You might see significantly different metrics for trials which are paused and later continued than trials which are not paused if some of your models, optimizers, and learning rate schedulers are not wrapped. The reason is that the model’s state might not be restored accurately or completely from the checkpoint, which is saved to a checkpoint and then later loaded into the trial during resuming training. When using PyTorch, this can sometimes happen if the PyTorch API is not used correctly.

Optimization Step

In this step, you need to implement train_batch() function.

Typically when training with the native PyTorch, you need to write a training loop, which goes through the data loader to access and train your model one batch at a time. You can usually identify this code by finding the common code snippet: for batch in dataloader. In Determined, train_batch() also provides one batch at a time.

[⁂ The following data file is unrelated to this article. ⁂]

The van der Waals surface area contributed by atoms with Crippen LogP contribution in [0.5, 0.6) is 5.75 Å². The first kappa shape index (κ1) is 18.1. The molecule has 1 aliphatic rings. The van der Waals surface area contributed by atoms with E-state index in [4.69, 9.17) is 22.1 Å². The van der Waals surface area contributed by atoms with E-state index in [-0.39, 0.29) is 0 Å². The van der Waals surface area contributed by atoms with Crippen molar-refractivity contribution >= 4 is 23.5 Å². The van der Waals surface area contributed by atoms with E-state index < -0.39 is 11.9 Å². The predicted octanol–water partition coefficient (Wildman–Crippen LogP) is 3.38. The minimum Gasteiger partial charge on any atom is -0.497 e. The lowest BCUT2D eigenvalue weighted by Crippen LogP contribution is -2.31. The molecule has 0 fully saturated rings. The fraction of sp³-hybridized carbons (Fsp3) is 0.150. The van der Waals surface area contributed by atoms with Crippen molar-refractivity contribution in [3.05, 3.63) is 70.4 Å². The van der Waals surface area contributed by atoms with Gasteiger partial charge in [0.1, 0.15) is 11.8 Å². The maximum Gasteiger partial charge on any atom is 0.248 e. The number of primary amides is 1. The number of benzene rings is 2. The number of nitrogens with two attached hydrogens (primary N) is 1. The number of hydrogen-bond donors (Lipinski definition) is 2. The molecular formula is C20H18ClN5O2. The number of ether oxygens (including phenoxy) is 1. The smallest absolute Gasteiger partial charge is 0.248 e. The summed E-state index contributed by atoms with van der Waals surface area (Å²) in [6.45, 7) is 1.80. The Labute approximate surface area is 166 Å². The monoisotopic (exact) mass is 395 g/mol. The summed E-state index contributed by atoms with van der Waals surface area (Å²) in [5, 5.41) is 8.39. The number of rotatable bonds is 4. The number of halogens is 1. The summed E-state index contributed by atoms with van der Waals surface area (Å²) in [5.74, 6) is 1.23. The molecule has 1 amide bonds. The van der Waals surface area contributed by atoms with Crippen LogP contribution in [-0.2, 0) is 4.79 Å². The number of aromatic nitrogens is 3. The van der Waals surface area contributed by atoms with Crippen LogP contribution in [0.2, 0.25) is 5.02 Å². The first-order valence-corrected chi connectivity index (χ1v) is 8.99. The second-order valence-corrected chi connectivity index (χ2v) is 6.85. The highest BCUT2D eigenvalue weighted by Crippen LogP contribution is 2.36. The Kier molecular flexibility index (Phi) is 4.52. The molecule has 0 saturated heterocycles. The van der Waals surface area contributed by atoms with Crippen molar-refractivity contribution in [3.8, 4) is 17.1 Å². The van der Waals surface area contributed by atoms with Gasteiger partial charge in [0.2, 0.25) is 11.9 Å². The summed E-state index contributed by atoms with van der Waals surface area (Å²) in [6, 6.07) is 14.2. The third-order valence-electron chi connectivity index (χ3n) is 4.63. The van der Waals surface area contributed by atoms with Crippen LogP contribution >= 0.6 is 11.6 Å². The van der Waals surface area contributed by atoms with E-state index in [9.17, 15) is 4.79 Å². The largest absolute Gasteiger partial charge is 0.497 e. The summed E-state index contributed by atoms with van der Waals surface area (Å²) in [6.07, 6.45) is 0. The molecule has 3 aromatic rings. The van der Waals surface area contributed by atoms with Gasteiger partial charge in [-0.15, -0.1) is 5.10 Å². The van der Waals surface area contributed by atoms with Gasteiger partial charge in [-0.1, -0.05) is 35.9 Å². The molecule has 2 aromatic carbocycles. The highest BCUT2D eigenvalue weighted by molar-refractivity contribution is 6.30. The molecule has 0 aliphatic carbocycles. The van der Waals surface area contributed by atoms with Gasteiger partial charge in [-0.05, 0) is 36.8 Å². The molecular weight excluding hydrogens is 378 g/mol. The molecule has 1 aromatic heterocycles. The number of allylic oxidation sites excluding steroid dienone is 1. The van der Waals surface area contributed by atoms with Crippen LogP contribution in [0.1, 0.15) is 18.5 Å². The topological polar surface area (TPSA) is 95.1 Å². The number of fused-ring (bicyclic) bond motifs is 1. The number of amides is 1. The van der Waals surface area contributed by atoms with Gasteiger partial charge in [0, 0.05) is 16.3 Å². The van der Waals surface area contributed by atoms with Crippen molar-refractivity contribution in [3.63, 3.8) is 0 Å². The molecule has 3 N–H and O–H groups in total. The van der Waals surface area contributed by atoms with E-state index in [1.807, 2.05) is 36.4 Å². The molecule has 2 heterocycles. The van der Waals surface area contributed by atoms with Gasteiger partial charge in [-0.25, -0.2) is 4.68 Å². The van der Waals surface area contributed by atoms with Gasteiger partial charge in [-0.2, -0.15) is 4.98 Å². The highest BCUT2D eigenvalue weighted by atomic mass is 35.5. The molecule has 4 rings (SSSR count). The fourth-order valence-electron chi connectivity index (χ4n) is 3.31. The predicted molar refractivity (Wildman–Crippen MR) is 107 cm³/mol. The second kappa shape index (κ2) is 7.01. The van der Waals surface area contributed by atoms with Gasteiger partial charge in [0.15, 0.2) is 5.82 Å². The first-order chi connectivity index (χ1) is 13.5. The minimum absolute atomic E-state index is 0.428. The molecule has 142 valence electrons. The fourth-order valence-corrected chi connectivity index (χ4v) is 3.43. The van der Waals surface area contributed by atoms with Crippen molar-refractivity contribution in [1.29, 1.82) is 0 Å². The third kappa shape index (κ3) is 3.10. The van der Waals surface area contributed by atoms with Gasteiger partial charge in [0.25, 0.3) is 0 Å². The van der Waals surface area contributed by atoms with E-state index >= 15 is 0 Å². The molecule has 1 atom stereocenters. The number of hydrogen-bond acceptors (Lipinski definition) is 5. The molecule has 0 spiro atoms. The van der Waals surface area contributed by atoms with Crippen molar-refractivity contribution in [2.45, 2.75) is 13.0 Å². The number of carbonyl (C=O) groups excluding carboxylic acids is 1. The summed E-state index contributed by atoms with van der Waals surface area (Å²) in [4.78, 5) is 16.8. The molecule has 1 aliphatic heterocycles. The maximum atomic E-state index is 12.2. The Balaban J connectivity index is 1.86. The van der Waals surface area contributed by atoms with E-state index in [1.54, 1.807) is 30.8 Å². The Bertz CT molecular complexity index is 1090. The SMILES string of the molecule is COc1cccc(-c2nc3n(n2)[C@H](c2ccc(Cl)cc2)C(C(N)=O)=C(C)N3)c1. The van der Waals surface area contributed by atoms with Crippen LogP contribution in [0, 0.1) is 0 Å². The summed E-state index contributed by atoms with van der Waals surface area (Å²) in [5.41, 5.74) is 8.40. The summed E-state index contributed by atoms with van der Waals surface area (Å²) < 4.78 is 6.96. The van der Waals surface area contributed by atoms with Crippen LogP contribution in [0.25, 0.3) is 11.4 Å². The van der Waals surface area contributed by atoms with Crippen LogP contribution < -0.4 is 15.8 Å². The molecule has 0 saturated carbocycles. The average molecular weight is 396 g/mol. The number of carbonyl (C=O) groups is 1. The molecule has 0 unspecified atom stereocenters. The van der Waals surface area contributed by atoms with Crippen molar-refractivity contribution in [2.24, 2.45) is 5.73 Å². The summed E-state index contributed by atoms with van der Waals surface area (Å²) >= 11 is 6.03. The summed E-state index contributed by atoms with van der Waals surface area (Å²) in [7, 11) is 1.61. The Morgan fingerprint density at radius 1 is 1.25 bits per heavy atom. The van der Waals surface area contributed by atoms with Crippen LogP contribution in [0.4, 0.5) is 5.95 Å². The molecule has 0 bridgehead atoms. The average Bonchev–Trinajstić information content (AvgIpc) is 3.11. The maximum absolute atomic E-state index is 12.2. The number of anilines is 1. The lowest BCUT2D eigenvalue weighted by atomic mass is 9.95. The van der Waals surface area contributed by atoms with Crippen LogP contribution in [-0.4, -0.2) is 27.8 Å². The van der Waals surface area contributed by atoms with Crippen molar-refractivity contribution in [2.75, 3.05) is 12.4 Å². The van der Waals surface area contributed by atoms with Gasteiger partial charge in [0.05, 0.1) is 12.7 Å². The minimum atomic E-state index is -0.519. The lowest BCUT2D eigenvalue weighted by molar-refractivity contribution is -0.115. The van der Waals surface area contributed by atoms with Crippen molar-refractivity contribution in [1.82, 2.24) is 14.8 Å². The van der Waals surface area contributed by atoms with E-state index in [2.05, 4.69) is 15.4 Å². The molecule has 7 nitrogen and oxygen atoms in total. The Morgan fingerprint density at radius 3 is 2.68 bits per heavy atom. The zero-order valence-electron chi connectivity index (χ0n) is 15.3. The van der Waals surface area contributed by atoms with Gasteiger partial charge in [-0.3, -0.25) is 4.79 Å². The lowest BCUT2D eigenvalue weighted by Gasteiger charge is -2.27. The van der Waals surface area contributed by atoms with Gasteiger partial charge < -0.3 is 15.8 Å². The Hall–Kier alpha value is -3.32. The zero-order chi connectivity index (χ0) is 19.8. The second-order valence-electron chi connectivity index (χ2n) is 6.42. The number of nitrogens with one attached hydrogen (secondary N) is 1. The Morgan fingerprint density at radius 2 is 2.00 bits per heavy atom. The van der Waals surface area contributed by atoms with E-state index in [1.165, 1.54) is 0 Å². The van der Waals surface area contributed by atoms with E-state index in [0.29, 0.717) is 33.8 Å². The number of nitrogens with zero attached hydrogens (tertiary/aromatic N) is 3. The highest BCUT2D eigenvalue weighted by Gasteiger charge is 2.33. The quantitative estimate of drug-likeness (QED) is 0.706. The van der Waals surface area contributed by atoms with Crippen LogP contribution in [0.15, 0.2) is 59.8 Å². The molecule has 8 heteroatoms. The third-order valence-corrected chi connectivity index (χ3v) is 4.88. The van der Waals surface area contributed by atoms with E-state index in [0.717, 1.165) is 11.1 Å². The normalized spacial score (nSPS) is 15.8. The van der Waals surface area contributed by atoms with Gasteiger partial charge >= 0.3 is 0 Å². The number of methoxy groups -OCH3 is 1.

Take this script implemented with the native PyTorch as an example. It has the following code for the training loop.

for i, (images, target) in enumerate(train_loader):
    # measure data loading time
    data_time.update(time.time() - end)

    if args.gpu is not None:
        images = images.cuda(args.gpu, non_blocking=True)
    if torch.cuda.is_available():
        target = target.cuda(args.gpu, non_blocking=True)

    # compute output
    output = model(images)
    loss = criterion(output, target)

    # measure accuracy and record loss
    acc1, acc5 = accuracy(output, target, topk=(1, 5))
    losses.update(loss.item(), images.size(0))
    top1.update(acc1[0], images.size(0))
    top5.update(acc5[0], images.size(0))

    # compute gradient and do SGD step